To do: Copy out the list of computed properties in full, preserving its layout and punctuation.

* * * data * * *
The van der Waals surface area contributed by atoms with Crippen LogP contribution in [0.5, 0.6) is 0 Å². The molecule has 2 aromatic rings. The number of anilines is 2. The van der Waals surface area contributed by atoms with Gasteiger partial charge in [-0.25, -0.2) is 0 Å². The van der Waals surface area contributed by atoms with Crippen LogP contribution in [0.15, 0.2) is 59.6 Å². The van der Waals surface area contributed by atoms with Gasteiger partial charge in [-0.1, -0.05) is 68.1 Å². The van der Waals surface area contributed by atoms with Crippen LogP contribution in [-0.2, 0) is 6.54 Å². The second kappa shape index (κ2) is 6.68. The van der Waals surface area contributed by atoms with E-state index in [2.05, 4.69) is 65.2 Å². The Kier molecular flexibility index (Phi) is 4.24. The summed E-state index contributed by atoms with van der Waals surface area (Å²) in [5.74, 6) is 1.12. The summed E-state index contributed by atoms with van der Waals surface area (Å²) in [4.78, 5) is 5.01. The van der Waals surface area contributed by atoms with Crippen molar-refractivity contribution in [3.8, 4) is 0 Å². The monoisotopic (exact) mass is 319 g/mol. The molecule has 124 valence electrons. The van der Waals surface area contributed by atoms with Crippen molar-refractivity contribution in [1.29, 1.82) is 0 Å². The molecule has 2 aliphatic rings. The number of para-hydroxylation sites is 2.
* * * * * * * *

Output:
The van der Waals surface area contributed by atoms with Crippen LogP contribution in [0.5, 0.6) is 0 Å². The molecule has 2 aromatic rings. The number of anilines is 2. The van der Waals surface area contributed by atoms with Gasteiger partial charge in [-0.25, -0.2) is 0 Å². The van der Waals surface area contributed by atoms with Crippen LogP contribution in [0.15, 0.2) is 59.6 Å². The van der Waals surface area contributed by atoms with Gasteiger partial charge in [-0.1, -0.05) is 68.1 Å². The van der Waals surface area contributed by atoms with Crippen LogP contribution in [-0.2, 0) is 6.54 Å². The second kappa shape index (κ2) is 6.68. The van der Waals surface area contributed by atoms with E-state index in [2.05, 4.69) is 65.2 Å². The Kier molecular flexibility index (Phi) is 4.24. The summed E-state index contributed by atoms with van der Waals surface area (Å²) in [5.74, 6) is 1.12. The summed E-state index contributed by atoms with van der Waals surface area (Å²) in [4.78, 5) is 5.01. The van der Waals surface area contributed by atoms with Crippen molar-refractivity contribution in [3.8, 4) is 0 Å². The monoisotopic (exact) mass is 319 g/mol. The molecule has 124 valence electrons. The van der Waals surface area contributed by atoms with Crippen molar-refractivity contribution in [1.29, 1.82) is 0 Å². The molecule has 2 aliphatic rings. The number of para-hydroxylation sites is 2.